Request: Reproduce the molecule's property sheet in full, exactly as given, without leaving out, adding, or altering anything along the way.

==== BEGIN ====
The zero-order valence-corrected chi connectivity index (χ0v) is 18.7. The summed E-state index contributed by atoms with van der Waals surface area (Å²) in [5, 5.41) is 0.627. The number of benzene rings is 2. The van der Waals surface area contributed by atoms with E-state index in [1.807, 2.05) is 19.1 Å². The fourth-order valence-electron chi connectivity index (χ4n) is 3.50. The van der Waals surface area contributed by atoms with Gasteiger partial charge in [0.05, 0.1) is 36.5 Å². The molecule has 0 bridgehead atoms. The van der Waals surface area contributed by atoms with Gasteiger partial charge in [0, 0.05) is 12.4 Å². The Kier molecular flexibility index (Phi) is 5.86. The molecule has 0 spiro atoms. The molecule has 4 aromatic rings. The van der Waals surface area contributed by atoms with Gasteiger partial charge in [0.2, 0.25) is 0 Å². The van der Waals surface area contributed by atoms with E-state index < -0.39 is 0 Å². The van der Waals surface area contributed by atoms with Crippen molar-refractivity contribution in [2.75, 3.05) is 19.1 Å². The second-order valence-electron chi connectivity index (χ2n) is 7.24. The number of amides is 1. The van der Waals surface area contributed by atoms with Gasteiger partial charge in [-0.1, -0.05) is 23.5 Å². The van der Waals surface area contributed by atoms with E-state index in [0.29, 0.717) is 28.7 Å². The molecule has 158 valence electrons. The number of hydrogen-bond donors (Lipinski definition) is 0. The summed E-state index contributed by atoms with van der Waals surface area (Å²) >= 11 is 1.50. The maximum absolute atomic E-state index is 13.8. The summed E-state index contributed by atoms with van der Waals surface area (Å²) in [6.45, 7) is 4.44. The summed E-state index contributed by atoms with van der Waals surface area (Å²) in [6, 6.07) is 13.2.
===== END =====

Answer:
The zero-order valence-corrected chi connectivity index (χ0v) is 18.7. The summed E-state index contributed by atoms with van der Waals surface area (Å²) in [5, 5.41) is 0.627. The number of benzene rings is 2. The van der Waals surface area contributed by atoms with E-state index in [1.807, 2.05) is 19.1 Å². The fourth-order valence-electron chi connectivity index (χ4n) is 3.50. The van der Waals surface area contributed by atoms with Gasteiger partial charge in [0.05, 0.1) is 36.5 Å². The molecule has 0 bridgehead atoms. The van der Waals surface area contributed by atoms with Gasteiger partial charge in [0, 0.05) is 12.4 Å². The Kier molecular flexibility index (Phi) is 5.86. The molecule has 0 spiro atoms. The molecule has 4 aromatic rings. The van der Waals surface area contributed by atoms with Gasteiger partial charge in [0.2, 0.25) is 0 Å². The van der Waals surface area contributed by atoms with E-state index < -0.39 is 0 Å². The van der Waals surface area contributed by atoms with Crippen molar-refractivity contribution in [2.75, 3.05) is 19.1 Å². The second-order valence-electron chi connectivity index (χ2n) is 7.24. The number of amides is 1. The van der Waals surface area contributed by atoms with Gasteiger partial charge in [-0.1, -0.05) is 23.5 Å². The van der Waals surface area contributed by atoms with E-state index in [0.29, 0.717) is 28.7 Å². The molecule has 158 valence electrons. The number of hydrogen-bond donors (Lipinski definition) is 0. The summed E-state index contributed by atoms with van der Waals surface area (Å²) >= 11 is 1.50. The maximum absolute atomic E-state index is 13.8. The summed E-state index contributed by atoms with van der Waals surface area (Å²) in [6.45, 7) is 4.44. The summed E-state index contributed by atoms with van der Waals surface area (Å²) in [6, 6.07) is 13.2.